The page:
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Postscript: Apple’s Killer App

October 19, 2004

A public radio commentary

In September CBS News retracted a claim that they had documents describing George Bush's National Guard service. Their news anchor, Dan Rather, announced they were forgeries. I've waited for the political fervor to subside to share with you what these documents really reveal: It isn't anything about politics, or even journalistic ethics - the documents capture the fusion of three events that gave us the age of the personal computer. In fact, the clues to the story are captured in the spacing between the letters.

Unlike a typewriter, which gives each and every character the same amount of space, the spacing between letters in the forged documents differed - the letters "t" and "a", for example, were closer together than the "S's" and the "p's." This is called "proportional spacing" - a concept was central to the rise and ubiquity of the personal computer, especially the early 1980s Apple.

Sales were sluggish at first for the computer, until a "killer application" came along - that's the computer industries lingo for a piece of software so powerful and so essential that everyone needs to have it. That software turned the computer into a sophisticated printing press. Just as the Apple computer appeared, two researchers founded a company called Adobe and developed the laser printer. The key to this printer lay in a revolutionary computer programming language called "Postscript", which allowed the PC to control every aspect of a printed image. Central to their vision was developing typefaces - a typeface, after all is nothing more than a very carefully executed drawing.

Now, it may seem odd to focus on letter spacing, but that's been a holy grail of the printing industries since its beginning. Early type setters pictured themselves as weavers of words and their text setting machines like looms. They sought to weave the text as beautifully as possible: No careless spacing of letters, but to create instead a block of text that appealed to the eye -- in fact, some think the name for a written page came from "textus" which means cloth.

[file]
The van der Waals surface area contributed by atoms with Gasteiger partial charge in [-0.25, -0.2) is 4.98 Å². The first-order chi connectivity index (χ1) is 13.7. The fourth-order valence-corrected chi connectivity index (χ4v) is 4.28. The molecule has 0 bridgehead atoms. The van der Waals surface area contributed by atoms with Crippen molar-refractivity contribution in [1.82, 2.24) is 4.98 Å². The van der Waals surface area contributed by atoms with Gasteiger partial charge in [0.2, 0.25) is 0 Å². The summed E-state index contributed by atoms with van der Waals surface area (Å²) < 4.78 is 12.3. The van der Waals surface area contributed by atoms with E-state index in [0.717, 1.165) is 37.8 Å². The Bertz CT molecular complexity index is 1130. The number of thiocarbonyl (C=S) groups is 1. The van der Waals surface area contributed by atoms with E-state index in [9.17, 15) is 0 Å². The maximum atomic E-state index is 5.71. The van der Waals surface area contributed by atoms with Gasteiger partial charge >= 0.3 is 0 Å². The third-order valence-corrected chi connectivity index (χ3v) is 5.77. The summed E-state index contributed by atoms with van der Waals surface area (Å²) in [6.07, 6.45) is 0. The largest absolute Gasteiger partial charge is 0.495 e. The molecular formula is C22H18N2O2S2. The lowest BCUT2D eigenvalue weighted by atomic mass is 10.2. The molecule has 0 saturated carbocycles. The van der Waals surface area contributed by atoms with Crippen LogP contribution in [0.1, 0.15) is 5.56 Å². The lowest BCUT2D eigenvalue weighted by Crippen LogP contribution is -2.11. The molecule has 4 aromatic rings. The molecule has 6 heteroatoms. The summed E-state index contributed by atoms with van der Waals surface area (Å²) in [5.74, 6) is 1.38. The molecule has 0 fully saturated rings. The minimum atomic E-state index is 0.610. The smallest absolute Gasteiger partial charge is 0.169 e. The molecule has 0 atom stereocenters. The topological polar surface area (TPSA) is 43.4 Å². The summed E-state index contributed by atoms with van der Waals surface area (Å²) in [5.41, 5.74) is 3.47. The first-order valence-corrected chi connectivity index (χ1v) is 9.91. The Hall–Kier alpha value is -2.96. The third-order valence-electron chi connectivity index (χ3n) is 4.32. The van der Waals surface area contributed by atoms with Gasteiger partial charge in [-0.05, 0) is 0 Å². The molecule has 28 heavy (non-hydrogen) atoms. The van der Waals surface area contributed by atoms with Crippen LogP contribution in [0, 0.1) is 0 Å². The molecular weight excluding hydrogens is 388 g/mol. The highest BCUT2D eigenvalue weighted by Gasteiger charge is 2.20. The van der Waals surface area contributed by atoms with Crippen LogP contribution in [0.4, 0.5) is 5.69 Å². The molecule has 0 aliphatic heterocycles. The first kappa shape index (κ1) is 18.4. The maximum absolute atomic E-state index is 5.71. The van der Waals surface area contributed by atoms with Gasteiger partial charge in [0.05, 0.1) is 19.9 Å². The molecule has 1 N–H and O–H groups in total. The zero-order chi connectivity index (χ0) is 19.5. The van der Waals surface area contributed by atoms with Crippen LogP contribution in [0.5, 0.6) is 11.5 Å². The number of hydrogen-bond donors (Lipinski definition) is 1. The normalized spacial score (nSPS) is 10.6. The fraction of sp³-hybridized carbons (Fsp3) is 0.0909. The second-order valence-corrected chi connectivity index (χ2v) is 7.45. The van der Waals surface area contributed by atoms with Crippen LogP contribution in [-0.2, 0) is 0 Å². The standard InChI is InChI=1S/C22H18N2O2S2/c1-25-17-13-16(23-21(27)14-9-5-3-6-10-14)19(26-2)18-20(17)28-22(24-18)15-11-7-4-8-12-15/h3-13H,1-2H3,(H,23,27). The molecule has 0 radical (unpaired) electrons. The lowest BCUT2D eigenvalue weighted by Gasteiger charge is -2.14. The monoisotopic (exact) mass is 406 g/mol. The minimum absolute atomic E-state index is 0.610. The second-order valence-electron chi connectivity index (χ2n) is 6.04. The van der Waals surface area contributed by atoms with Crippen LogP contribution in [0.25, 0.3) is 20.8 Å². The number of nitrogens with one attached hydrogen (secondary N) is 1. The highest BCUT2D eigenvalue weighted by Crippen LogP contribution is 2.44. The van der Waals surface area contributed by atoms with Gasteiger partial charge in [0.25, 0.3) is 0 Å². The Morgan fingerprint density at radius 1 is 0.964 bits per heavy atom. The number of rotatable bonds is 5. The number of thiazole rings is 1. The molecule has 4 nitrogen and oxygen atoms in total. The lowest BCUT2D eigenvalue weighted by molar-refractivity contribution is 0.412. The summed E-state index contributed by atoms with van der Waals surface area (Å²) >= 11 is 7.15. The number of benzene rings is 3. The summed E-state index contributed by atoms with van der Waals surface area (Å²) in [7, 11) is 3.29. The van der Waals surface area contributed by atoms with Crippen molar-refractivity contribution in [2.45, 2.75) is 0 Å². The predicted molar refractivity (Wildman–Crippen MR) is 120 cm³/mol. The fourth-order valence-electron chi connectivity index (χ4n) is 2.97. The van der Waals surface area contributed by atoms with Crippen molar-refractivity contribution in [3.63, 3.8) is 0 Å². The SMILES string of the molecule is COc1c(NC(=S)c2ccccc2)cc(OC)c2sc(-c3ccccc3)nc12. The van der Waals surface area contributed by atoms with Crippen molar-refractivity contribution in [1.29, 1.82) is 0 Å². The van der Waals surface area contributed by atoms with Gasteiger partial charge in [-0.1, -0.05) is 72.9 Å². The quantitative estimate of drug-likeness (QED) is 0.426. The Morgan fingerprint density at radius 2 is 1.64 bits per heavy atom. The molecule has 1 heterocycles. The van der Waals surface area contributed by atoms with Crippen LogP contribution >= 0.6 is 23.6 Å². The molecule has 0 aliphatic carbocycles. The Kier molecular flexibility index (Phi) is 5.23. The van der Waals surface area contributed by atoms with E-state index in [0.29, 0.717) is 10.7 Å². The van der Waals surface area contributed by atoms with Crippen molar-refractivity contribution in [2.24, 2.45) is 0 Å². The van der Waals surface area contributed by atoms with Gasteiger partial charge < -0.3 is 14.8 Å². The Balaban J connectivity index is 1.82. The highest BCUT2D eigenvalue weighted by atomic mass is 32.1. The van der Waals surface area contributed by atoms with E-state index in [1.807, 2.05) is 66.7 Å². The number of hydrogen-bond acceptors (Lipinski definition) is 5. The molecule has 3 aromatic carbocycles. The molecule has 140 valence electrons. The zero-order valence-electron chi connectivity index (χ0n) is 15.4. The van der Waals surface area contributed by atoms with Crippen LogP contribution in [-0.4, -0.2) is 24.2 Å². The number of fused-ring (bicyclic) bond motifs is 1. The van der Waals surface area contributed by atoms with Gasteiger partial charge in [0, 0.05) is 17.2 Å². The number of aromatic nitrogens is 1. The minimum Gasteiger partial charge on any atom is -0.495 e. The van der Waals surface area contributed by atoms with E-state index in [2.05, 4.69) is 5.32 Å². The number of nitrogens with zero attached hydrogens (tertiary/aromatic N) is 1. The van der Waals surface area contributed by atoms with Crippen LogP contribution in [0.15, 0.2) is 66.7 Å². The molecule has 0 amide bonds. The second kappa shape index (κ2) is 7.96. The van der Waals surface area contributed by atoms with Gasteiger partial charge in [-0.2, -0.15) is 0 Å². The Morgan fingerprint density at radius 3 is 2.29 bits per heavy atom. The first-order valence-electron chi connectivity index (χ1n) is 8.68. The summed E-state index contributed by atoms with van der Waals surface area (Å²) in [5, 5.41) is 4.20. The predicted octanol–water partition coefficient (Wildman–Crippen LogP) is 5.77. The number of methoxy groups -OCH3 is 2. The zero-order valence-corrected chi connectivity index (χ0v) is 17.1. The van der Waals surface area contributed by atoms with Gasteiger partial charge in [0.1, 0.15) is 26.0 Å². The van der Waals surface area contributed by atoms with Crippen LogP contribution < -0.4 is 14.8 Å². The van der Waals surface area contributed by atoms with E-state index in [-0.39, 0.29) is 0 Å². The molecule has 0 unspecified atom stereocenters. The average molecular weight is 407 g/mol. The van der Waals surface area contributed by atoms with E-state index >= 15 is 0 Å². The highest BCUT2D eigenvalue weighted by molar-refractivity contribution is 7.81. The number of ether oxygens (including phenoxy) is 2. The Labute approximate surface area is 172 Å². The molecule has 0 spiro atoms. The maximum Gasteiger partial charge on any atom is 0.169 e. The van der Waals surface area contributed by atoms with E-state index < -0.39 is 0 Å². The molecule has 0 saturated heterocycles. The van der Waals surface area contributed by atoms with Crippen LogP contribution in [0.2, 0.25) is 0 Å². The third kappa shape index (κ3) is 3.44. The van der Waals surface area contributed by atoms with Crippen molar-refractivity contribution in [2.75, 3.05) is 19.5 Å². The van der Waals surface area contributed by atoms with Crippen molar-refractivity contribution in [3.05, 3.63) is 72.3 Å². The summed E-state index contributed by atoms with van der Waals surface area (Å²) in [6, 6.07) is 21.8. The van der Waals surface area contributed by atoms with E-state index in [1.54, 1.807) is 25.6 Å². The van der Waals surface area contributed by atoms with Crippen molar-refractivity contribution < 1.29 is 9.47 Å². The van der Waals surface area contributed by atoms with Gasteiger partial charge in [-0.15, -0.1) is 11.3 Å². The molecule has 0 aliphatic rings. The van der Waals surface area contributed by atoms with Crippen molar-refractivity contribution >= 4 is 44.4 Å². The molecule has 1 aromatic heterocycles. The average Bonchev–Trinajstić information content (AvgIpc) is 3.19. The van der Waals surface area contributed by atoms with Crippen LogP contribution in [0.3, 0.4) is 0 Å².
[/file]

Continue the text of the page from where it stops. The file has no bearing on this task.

Now neither Apple nor Adobe would have amounted to much without a third event. A small start up company named Aldus created the program called PageMaker. This turned out to be the "killer application" that ignited the PC revolution: It gave birth to desktop publishing. Within a year this trifecta of laser printer, PageMaker and the personal computer revived the struggling Apple brand and turned Aldus and Adobe into rich companies.

Together they created a graphic revolution that rivals in impact Gutenberg's printing press. So, we may overlook, as did the forger of the National Guard memos, the matter of a fraction of a hair's worth of spacing between letters, but in doing so we skip over the spark that ignited the PC revolution.

Copyright 2004 William S. Hammack Enterprises